[Tea-Table Miscellany Contents]
NAnsy to the green wood gane,
To hear the gowdspink chat’ring,
And Willie he has followed her,
To gain her love by flat’ring:
But a’ that he cou’d say or do,
She geck’d and scorned at him;
And ay when he began to woo,
She bade him mind wha gat him.
What ails ye at my dad, quoth he,
My minny or my aunty?
With crowdy mowdy they fed me,
Lang-kail and ranty-tanty:
With bannocks of good barly meal,
Of thae there was right plenty,
With chapped stocks fou butter’d well;
And was not that right dainty?
Altho’ my father was nae laird,
‘Tis daffin to be vaunty,
He keepit ay a good kail-yard,
A ha’ house and a pantry:
A good blew bonnet on his head,
Ån owrlay ‘bout his cragy;
And ay until the day he died,
He rade on good shanks nagy.
Now wae and wander on your snout,
Wad ye hae bonny Nansy?
Wad ye compare ye’r fell to me,
A docken till a tansie?
I have a wooer of my ain,
They ca’ him souple Sandy,
And well I wat his bonny Mou
Is sweet like sugar-candy.
Wow Nansy, what needs a this din?
Do I not ken this Sandy?
I’m sure the chief of a’ his kin
Was Rab the beggar randy:
His minny Meg upo’ her back
Bare baith him and his billy;
Will he compare a nasty pack
To me your winsome Willy?
My gutcher left a good braid sword,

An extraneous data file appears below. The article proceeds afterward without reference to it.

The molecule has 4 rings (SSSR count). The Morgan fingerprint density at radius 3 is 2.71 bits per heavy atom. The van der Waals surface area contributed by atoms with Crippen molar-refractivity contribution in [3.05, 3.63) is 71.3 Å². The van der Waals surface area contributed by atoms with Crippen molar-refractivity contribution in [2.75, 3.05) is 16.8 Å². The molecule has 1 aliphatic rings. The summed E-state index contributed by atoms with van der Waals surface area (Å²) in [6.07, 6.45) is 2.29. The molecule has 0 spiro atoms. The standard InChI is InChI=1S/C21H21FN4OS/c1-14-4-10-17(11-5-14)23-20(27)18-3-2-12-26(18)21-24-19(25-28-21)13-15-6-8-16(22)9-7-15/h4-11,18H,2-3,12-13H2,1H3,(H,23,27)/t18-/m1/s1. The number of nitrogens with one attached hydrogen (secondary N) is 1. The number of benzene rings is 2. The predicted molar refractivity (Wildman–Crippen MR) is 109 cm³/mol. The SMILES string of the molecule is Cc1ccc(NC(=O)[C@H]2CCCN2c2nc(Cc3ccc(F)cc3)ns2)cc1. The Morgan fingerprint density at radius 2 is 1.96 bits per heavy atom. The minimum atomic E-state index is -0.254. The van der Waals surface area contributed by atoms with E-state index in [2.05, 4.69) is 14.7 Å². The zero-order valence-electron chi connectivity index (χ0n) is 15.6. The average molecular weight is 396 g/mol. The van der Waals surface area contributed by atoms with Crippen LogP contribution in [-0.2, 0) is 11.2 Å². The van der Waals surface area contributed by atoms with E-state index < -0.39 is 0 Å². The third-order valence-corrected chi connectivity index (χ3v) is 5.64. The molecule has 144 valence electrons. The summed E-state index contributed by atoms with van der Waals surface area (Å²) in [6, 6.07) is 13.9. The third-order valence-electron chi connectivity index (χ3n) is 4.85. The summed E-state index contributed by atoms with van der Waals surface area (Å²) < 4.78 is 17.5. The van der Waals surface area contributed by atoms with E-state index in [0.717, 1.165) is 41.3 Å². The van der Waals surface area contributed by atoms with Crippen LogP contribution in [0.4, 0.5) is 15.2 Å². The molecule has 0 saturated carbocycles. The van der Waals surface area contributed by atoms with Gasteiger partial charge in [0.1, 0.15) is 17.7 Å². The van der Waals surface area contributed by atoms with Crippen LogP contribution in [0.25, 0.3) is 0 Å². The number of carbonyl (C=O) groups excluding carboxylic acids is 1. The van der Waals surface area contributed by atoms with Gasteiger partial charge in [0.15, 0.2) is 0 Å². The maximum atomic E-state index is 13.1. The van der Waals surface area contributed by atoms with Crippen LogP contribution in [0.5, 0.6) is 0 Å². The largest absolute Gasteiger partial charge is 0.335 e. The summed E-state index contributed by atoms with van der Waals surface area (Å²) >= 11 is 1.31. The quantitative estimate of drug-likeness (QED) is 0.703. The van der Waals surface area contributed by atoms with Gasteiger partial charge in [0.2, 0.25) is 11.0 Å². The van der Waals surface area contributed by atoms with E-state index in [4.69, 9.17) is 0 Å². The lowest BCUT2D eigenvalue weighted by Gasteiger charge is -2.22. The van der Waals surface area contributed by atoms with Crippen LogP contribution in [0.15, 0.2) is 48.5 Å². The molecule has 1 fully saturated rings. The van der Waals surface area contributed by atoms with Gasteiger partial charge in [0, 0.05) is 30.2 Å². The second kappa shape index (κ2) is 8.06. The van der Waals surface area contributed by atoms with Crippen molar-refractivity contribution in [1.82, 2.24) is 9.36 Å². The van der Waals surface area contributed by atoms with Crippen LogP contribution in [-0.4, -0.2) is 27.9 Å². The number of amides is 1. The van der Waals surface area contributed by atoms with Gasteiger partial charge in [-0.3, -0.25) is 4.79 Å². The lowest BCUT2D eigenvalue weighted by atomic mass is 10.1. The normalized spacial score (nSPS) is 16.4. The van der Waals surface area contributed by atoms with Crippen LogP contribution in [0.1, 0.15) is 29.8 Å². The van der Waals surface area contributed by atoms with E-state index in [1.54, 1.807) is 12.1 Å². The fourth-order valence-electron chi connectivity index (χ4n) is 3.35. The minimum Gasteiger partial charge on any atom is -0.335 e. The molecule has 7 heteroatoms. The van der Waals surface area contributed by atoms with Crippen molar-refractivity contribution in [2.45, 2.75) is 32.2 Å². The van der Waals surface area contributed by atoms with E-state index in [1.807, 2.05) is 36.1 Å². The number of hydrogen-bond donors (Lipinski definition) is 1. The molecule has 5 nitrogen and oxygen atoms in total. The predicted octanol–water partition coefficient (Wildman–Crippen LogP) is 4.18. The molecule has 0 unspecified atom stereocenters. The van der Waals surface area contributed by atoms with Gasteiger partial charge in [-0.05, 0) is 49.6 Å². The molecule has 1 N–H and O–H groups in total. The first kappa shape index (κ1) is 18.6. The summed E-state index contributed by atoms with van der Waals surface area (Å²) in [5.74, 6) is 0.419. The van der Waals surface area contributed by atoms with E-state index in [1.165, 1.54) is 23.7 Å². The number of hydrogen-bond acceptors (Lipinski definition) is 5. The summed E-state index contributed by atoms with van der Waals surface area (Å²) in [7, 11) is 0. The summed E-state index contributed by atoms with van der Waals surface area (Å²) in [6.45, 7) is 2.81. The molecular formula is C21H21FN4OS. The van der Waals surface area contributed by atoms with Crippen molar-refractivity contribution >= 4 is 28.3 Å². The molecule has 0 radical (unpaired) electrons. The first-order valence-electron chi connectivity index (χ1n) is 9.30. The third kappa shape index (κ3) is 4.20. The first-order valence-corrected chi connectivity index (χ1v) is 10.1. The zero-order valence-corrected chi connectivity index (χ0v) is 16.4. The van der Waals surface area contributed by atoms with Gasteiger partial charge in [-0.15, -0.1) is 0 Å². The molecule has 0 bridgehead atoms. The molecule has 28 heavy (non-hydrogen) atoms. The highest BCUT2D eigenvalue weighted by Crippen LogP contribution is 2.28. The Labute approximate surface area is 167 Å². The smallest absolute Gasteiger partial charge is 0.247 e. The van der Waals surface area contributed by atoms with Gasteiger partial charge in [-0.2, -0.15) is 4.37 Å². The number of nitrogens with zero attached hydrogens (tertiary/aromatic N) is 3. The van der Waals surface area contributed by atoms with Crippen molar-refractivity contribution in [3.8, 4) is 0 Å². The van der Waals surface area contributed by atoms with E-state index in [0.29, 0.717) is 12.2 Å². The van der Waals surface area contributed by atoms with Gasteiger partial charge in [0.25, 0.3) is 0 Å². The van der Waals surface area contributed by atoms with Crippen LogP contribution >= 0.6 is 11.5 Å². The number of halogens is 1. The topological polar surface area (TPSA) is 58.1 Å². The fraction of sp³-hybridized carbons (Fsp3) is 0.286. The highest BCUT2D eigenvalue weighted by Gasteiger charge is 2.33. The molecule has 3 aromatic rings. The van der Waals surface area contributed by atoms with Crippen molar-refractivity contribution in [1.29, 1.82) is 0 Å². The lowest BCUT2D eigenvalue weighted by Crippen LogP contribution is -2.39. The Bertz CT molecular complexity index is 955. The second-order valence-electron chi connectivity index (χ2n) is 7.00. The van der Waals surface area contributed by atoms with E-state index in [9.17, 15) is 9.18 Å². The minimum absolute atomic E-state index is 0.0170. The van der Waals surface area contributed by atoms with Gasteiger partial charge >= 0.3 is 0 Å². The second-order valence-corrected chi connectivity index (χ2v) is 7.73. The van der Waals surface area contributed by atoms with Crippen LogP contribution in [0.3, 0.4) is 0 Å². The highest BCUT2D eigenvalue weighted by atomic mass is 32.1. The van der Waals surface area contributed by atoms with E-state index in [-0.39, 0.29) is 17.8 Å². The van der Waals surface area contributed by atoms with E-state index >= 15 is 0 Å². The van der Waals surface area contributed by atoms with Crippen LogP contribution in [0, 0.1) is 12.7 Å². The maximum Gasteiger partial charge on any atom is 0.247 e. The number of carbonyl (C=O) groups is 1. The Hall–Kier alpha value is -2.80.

Tho’ it be auld and rusty,
Yet ye may tak it on my word,
It is baith stout and trusty;
And if I can but get it drawn,
Which will be right uneasy,
I shall lay baith my lugs in pawn,
That he shall get a heezy.
Then Nansy turn’d her round about,
And said, did Sandy hear ye,
Ye wadna miss to get a Clout,
I ken he disna fear ye:
Sae had ye’r Tongue and say nae mair,
Set somewhere else your fancy;
For as lang’s Sandy’s to the fore,
Ye never shall get Nansy.
– Old Songs.
3 thoughts on “Scornfu’ Nansy, pp.21-22.”
So, Jenny, what is a Gowdspink, Crowdy Moudy, Lang-Kail and Randy Taunty, chapped Stocks, vaunty, a Ha’ House, Owrlay and Cragy, a Docken till a Tansie, his bony Mou, to lay baith my Lugs in Pawn (I’ll bet both my ears?), and what is a Heezy? If it pleeze ye?
A bunch of those terms seem to be plant-names. Anything not in the DSL is likely to be “poetic language.” I don’t translate poetry as it loses a lot by it. If you want to look up individual words then I recommend this resource – https://dsl.ac.uk/
Thanks Jenny. Who knew there was a Dictionary of the Scots Language? I now know what a “heezy’ is and already the poem is coming into focus. I shall translate the rest anon, and when I do I will be happy to send you a copy. Thanks again. Keep up the good wark.